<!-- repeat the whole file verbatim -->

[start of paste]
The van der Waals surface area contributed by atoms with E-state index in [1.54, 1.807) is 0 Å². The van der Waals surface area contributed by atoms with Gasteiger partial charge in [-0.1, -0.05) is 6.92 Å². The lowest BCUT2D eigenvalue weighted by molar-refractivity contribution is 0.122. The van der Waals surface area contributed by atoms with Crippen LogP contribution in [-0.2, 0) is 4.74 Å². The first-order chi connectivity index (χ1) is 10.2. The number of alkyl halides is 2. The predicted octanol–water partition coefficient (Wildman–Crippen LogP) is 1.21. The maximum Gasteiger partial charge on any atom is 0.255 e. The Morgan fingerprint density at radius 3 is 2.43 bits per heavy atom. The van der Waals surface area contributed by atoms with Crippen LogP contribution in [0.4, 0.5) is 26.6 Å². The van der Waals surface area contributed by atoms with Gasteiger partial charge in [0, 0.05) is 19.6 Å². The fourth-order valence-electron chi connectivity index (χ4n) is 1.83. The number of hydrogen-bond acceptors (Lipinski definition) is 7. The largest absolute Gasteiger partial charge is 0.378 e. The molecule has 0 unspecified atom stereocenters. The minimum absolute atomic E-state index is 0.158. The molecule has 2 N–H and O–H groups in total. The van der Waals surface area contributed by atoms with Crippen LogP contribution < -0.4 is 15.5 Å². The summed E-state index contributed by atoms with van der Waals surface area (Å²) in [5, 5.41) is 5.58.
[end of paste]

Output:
The van der Waals surface area contributed by atoms with E-state index in [1.54, 1.807) is 0 Å². The van der Waals surface area contributed by atoms with Gasteiger partial charge in [-0.1, -0.05) is 6.92 Å². The lowest BCUT2D eigenvalue weighted by molar-refractivity contribution is 0.122. The van der Waals surface area contributed by atoms with Crippen LogP contribution in [-0.2, 0) is 4.74 Å². The first-order chi connectivity index (χ1) is 10.2. The number of alkyl halides is 2. The predicted octanol–water partition coefficient (Wildman–Crippen LogP) is 1.21. The maximum Gasteiger partial charge on any atom is 0.255 e. The Morgan fingerprint density at radius 3 is 2.43 bits per heavy atom. The van der Waals surface area contributed by atoms with Crippen LogP contribution in [0.4, 0.5) is 26.6 Å². The van der Waals surface area contributed by atoms with Gasteiger partial charge in [0, 0.05) is 19.6 Å². The fourth-order valence-electron chi connectivity index (χ4n) is 1.83. The number of hydrogen-bond acceptors (Lipinski definition) is 7. The largest absolute Gasteiger partial charge is 0.378 e. The molecule has 0 unspecified atom stereocenters. The minimum absolute atomic E-state index is 0.158. The molecule has 2 N–H and O–H groups in total. The van der Waals surface area contributed by atoms with Crippen LogP contribution < -0.4 is 15.5 Å². The summed E-state index contributed by atoms with van der Waals surface area (Å²) in [5, 5.41) is 5.58.